Written by Dave Gil de Rubio Friday, 31 August 2012 00:00
After having a last-minute cancellation on her schedule, Rep. Carolyn McCarthy (D-NY04) made an appearance. She came to update the attendees on the latest efforts to have the Federal Aviation Administration (FAA) and the Port Authority (PA) address the long-standing aircraft noise issues that have been plaguing Nassau County and Queens. McCarthy’s latest missive was a letter sent on Aug. 2 to FAA acting administrator Michael Huerta and PA Executive Director Patrick Foye, attempting to get both agencies to sit down and work together. In addition, the next item on her agenda is arranging a meeting between TVASNAC and United States Secretary of Transportation Ray LaHood.
“First I made an appointment with Ray LaHood to have a conversation with him, which we did,” McCarthy explained. “[The FAA] has agreed to have some of the members of the board down to Washington to have a face-to-face meeting with Ray LaHood to work these things out. So at least we can get everyone on the same page. Different organizations in Washington don’t talk to each other and it’s been a problem on every level through every administration going back to when I started serving under President Clinton.”
A common refrain among many residents and TVASNAC members was the perception of being ignored by state and federal officials regarding their complaints. There was also widespread agreement that the volume and frequency had increased exponentially over the past few years. Garden City TVVASNAC representative Laurence Quinn reinforced these complaints while addressing McCarthy.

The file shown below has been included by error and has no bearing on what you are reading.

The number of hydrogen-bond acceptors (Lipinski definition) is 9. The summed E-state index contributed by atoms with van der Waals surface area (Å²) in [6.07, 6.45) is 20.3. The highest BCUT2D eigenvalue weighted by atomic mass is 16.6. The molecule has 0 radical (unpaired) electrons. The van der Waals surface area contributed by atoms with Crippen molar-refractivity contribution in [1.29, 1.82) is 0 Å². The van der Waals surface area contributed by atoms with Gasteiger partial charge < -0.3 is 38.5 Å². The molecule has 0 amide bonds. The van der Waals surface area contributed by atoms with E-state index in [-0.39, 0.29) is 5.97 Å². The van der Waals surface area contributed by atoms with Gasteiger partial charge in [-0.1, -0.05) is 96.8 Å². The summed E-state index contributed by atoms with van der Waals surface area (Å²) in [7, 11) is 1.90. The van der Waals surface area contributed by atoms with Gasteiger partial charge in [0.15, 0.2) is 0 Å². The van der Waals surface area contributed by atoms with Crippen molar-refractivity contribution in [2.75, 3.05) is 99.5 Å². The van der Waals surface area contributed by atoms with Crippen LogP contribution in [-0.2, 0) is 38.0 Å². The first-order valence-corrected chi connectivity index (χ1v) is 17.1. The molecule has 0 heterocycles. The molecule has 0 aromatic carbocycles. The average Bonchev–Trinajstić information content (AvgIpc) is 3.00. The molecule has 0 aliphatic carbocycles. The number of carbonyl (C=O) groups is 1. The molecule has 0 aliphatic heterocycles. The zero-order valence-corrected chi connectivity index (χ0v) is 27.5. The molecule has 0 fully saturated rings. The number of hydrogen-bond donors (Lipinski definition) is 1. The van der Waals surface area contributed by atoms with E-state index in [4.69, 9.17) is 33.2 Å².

“I have a very simple frustration with the FAA that we’ve been using for quite some time. Planes flying in the past couple of years have been significantly lower. They used to follow certain altitude restrictions—2,000 or 2,500 feet over the areas in this community. They are now beginning to do what is called low-altitude visual approaches and we’ve been told that as long as they’re above 600 feet, we don’t care,” he said with exasperation. “We’re [now] getting altitude levels that are significantly lower. In the interim, if we could go back to a published approach with the published altitudes, I’d be so much happier.”
Featured speaker Henry A.F. Young, an aviation consultant, used his 38 years of specializing in compatible land use planning as a guide toward explaining ways of grappling with the complexities of these noise issues. His solutions included lowering the onset point of serious discomfort and incompatibility from its current level of 65 DNL (Daily Noise Level), addressing night period noise as a separate matter and “training a cadre of capable, experienced, disciplined contractors under the supervision of acoustical experts to address this problem in the cheapest and most cost-effective manner that can be done.”